One of the most rewarding things about being a part of our community is hearing everyone’s “Keshet story” about how they got involved here. While each person’s story is different, the sense of belonging they feel when they first join our community is what keeps them coming back. Seeing our campers return one day as counselors, and those counselors eventually join our full-time team as teachers, DSPs or even work their way to becoming our CEO, is pretty much the ultimate goal and is the case for many of our staff across our entire organization. Yet nobody embodies this ultimate, full-circle “Keshet story” quite like Max Stroesser, who is a counselor providing 1-to-1 Keshet support for a camper attending Apachi Day Camp. As a camper, CIT, and now staff member (and soon to be special ed teacher) Max has embraced Keshet’s mission from a very young age, and continues to return because of the sense of belonging he feels within our community.
During Max’s first summer as a camper in 2013, he was in a camp group with a camper receiving Keshet support. This camper was just as much a part of the group as any of the others–he swam, played sports, sang all the Shabbat songs and was decked out in his team’s Maccabi colors from head to toe. The one-on-one counselor in the group, who coincidentally is now Keshet’s Recreation Program Manager Drew McNamara, seamlessly facilitated an environment where all campers could feel true belonging and acceptance with their peers. At first, this came as a huge surprise to Max, as his experience at his previous camp was quite the opposite. Even at a young age, he recognized that this former camp was not a good environment for children with disabilities; they were singled out, not treated equally and simply made to feel “different.” On the other hand, being a part of a community like Keshet and Apachi where inclusion isn’t just the norm, but is celebrated, was by Max’s standards, the “coolest thing ever.” And, seeing a counselor like Drew contribute to this environment in a positive way was so inspiring to him. So, when it came time for Max to apply to apply to be a counselor eight years later, it was an obvious choice for him to want to work with Keshet.
Since Max began as a counselor, his mission has always been the same: to ensure that campers and staff of all abilities feel like they belong. His team of co-counselors, fellow Keshet staff and Keshet site directors serve as tremendous mentors for him to help learn and persevere through whatever challenges may arise. He’s learned to find that balance between providing support to his camper, while also recognizing when he can step back and allow that camper to thrive independently. This past summer in particular, he and his camper were an awesome duo. Beyond attending to this camper’s individual needs, Max taught him so much more: how to build friendships, gain confidence to try new things and simple ways to be kind. For example, Max and his camper spent time each morning greeting every single person in the camp office and asked them how they were doing. Anyone who knows Max knows that this is just who he is to his core, but seeing him instill these same values with his camper was even more special.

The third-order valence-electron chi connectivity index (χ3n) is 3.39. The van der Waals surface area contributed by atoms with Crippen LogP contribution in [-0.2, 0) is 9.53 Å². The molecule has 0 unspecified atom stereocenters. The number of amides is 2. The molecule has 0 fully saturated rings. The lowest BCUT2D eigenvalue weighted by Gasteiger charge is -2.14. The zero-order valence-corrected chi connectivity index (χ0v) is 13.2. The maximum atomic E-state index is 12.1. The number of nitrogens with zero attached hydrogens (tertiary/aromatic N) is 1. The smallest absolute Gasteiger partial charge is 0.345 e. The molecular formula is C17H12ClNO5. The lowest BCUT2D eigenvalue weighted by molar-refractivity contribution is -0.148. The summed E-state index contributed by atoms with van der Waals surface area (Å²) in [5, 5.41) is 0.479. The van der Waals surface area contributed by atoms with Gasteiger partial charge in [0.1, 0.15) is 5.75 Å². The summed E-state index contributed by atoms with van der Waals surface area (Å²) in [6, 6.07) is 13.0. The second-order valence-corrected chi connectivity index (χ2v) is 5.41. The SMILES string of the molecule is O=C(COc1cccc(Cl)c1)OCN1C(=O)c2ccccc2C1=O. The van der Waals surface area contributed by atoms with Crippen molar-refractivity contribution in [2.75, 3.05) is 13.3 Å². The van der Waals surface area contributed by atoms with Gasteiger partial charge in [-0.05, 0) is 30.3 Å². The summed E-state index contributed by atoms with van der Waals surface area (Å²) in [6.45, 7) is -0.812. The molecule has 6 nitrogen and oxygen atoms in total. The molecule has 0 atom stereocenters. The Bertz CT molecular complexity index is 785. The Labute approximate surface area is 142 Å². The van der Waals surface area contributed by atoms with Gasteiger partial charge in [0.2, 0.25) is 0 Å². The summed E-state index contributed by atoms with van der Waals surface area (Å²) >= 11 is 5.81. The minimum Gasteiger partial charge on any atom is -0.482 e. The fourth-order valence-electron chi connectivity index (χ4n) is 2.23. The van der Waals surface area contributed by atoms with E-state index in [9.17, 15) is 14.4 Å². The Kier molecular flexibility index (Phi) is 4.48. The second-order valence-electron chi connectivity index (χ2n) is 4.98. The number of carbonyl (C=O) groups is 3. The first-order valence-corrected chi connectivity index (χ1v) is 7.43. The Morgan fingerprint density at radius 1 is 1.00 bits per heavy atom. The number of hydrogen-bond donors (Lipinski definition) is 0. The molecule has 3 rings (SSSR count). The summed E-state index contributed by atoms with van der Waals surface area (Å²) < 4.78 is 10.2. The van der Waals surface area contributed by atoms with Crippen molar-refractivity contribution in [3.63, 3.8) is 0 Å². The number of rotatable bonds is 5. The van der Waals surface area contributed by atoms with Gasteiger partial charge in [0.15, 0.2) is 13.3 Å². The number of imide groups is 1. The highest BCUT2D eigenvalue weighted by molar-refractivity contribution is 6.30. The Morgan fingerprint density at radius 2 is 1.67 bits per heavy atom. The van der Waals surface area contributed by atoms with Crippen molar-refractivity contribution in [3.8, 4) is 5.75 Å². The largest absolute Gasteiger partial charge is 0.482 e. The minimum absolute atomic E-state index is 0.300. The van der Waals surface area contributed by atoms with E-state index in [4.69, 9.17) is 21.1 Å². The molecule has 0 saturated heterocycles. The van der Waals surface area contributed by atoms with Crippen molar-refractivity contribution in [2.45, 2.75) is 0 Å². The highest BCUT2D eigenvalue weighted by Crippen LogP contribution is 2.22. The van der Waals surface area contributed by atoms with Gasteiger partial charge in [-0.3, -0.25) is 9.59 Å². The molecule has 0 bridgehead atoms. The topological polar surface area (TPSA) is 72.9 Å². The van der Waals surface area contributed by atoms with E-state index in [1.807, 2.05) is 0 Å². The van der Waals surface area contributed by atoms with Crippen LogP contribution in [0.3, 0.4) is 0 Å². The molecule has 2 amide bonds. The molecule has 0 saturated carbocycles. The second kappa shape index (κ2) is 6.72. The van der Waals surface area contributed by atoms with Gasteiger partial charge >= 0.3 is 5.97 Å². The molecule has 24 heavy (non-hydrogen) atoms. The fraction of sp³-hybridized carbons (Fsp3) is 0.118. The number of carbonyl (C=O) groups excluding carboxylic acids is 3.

When it came time for Max to begin his college search, it was important to him to attend a school where he could pursue his passion for disability inclusion. He is currently a freshman at Illinois State University studying special education, with plans to teach during the school year and spend his summers working at Keshet for as long as he can. In only the first few months, Max has realized just how formative his experiences with Keshet are in his academic and career pursuits. Much of the information he is learning in his classes are things he already has learned throughout his time on staff at Keshet. In addition, these hands-on experiences working with people of all abilities at camp have been helpful in preparing him both in and out of the classroom. In addition to his involvement in the ISU marching band, Max is also a part of Best Buddies and an organization called Deaf Redbirds, where he is learning American Sign Language. All of these experiences would not be possible without the skills and interest he gained while spending his summers with Keshet.
As we say often, our mission doesn’t just impact the people that we serve–our hope is to create a sense of belonging for every single person in our community–and Max’s story exemplifies this. He is someone who understood who we are and what we do at a young age and became inspired enough to want to be a part of that himself. It’s so special to see directly the people who spark the magic of Keshet in others, influence them to get involved and give them the tools to make it happen. We know it is people like Max who will continue to spark that passion for future generations of our community and give them the power to develop their own full-circle Keshet story.